Lightsource bp completes 152.5-MW pollinator-friendly solar project in Indiana


Lightsource bp has reached its 152.5-MW commercial operationAC:/173-MWDC: The Bellflower Solar project, located about 40 miles east of Indianapolis in Henry and Rush counties. Lightsource bp developed, financed and owned and operated Bellflower Solar, and entered into a virtual power purchase agreement with the telecommunications company Verizon for the energy generated by Bellflower Solar.

Credit: Lightsource bp

“Verizon is committed to protecting our planet by supporting renewable energy generation and transitioning the US to a greener energy grid. The renewable energy produced by the Bellflower Solar project will help us achieve net zero operational emissions by 2035,” said James Gowan, SVP of Global Supply Chain and Sourcing and Chief Sustainability Officer at Verizon.

Lightsource bp has planted 800 acres of native plants under and around the solar panels that will last for decades. An additional 10 acres are devoted to lush pollinator gardens with more than 60 different types of flowering plants.

The area is also kept in agricultural production. A local commercial beekeeper manages the beehives and will produce honey from the solar farm, while another local farmer will raise sheep to help maintain the vegetation.

The solar farm is participating in research that will measure the ecological benefits of pollinator habitat at utility-scale solar sites. The research team is made up of the University of Illinois at Chicago, the University of Illinois at Urbana-Champaign, Argonne National Laboratory and the National Renewable Energy Laboratory.

“The Bellflower project is an excellent example of our commitment to the responsible development of solar energy,” said Kevin Smith, Americas CEO of Lightsource bp. “In addition to delivering clean, affordable and reliable energy, Lightsource bp has a deep commitment to maximizing the sustainable benefits of our solar projects for communities, protecting ecosystems and enhancing biodiversity.”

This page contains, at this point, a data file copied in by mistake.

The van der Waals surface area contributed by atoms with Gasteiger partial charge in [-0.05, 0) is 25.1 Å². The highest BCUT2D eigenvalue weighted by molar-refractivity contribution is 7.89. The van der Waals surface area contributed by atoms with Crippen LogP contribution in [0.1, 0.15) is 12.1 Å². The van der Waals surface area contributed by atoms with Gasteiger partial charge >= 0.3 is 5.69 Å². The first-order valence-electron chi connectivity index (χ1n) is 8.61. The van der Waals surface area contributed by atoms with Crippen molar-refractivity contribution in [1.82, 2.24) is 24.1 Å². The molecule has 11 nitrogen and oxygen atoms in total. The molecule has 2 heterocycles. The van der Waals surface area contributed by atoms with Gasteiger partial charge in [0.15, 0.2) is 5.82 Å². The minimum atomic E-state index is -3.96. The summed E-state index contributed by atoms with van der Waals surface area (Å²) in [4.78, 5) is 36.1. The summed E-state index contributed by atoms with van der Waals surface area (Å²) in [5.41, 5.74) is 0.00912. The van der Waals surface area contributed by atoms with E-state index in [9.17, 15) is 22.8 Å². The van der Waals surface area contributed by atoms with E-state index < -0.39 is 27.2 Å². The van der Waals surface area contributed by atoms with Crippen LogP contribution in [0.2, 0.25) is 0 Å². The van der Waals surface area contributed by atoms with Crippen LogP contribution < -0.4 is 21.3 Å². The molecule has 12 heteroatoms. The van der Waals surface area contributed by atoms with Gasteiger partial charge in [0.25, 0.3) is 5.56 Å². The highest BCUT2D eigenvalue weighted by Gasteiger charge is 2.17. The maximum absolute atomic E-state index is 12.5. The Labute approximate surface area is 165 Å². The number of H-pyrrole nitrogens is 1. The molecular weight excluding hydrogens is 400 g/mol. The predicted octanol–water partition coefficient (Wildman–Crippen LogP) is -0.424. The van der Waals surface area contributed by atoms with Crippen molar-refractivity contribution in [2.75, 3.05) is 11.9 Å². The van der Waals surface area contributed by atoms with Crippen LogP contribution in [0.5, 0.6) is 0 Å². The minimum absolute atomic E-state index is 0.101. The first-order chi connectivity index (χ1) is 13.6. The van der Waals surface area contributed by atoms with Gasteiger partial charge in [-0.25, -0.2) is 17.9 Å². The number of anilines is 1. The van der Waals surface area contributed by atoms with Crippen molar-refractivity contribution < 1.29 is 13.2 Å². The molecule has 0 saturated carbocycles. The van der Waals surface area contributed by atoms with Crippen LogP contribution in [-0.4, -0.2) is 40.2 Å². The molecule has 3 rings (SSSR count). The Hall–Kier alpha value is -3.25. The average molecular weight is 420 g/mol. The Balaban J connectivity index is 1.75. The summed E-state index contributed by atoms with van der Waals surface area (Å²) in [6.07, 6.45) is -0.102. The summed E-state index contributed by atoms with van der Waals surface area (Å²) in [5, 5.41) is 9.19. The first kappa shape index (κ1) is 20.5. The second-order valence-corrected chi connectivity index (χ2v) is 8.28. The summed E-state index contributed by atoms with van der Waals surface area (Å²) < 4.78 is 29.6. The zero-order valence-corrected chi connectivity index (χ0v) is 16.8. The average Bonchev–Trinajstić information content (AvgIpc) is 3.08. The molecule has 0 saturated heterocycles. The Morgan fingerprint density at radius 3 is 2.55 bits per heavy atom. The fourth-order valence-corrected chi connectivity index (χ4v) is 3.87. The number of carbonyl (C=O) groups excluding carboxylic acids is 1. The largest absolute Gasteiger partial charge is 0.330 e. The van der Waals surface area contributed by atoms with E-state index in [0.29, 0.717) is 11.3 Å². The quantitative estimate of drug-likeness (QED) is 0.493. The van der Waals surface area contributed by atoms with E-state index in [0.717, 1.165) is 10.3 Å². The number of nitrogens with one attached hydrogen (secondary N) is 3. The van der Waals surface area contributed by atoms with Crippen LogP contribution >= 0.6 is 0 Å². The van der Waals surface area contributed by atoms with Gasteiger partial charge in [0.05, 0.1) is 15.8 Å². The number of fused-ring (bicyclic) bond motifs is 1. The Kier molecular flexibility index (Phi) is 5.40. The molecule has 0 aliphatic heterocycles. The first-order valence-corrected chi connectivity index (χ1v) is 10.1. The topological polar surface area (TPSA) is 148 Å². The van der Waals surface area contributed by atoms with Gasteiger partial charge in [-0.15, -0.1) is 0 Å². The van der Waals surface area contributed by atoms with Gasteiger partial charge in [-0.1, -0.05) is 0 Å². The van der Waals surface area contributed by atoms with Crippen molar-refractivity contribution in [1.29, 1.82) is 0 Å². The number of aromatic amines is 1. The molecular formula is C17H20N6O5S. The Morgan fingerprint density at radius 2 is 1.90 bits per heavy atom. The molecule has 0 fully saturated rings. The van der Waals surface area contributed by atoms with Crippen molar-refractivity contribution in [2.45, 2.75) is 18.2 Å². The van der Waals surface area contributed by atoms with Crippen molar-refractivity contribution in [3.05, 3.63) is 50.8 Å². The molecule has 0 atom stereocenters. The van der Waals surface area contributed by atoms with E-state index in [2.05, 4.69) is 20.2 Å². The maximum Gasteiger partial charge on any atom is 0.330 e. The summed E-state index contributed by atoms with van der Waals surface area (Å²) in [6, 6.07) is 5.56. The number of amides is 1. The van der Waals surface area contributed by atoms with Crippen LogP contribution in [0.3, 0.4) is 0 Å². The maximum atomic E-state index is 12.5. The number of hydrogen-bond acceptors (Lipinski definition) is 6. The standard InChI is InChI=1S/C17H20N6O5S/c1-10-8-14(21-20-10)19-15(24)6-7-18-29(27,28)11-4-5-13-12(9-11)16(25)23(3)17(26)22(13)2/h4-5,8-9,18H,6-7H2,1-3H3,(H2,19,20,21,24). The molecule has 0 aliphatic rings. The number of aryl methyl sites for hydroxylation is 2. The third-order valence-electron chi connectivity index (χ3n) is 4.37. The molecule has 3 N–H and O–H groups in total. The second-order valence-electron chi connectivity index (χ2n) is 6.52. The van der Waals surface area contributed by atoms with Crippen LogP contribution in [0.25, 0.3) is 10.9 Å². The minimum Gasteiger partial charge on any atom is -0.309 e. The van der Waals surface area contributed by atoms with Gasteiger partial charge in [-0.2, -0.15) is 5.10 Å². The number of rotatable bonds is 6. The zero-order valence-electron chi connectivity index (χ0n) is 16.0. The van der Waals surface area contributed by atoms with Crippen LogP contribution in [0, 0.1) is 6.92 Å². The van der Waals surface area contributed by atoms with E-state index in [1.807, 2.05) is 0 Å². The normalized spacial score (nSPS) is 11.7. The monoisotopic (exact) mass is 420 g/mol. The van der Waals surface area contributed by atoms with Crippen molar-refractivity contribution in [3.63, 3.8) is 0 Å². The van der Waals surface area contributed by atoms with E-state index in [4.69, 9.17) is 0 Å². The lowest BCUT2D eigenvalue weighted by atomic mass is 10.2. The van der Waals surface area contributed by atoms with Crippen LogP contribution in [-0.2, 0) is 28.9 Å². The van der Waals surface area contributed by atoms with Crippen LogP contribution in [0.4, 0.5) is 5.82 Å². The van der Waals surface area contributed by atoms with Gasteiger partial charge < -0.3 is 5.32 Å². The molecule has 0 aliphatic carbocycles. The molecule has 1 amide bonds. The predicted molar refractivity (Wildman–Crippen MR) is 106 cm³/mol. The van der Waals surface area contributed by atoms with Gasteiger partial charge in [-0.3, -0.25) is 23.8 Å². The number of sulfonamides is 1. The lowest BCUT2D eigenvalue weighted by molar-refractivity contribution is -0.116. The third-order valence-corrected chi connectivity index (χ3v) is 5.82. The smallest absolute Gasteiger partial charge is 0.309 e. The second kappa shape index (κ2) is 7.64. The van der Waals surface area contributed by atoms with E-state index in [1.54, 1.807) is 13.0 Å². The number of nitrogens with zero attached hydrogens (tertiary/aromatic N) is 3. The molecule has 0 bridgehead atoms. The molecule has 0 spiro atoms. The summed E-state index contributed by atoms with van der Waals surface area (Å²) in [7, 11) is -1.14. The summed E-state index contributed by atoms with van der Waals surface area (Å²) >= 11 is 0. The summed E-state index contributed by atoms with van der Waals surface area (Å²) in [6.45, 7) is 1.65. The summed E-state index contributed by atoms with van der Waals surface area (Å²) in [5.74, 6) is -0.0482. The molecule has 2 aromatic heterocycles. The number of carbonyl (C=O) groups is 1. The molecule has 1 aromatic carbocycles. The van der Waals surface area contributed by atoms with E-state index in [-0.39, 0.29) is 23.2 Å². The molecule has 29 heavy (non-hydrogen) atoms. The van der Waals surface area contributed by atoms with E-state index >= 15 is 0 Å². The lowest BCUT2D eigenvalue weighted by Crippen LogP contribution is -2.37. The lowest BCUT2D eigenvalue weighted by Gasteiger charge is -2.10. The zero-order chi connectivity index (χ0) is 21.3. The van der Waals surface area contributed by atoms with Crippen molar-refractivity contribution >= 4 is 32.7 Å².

The Bellflower project is expected to generate $30 million in property tax revenue to Rush and Henry counties over its lifetime, benefiting local schools and other community public services. Its operating budget of $2.4 million will be spent primarily in the region.

More than 350 people worked on site to build the facility to peak construction. SOLV Energy was the engineering, procurement and construction contractor for the project, which included the installation of more than 377,000 solar panels manufactured by Arizona-based First Solar; along with solar trackers manufactured by Array Technologies of New Mexico.

“Indiana is an emerging leader in the clean energy transition, and Bellflower is a shining example of how investments in solar power are benefiting Hoosiers. Large-scale projects like Bellflower bring economic benefits to the entire community through new job and training opportunities for residents, support for local schools and nonprofits, and revenue for area businesses that SOLV Energy partners with during construction,” said George. Hershman, CEO of SOLV. Energy

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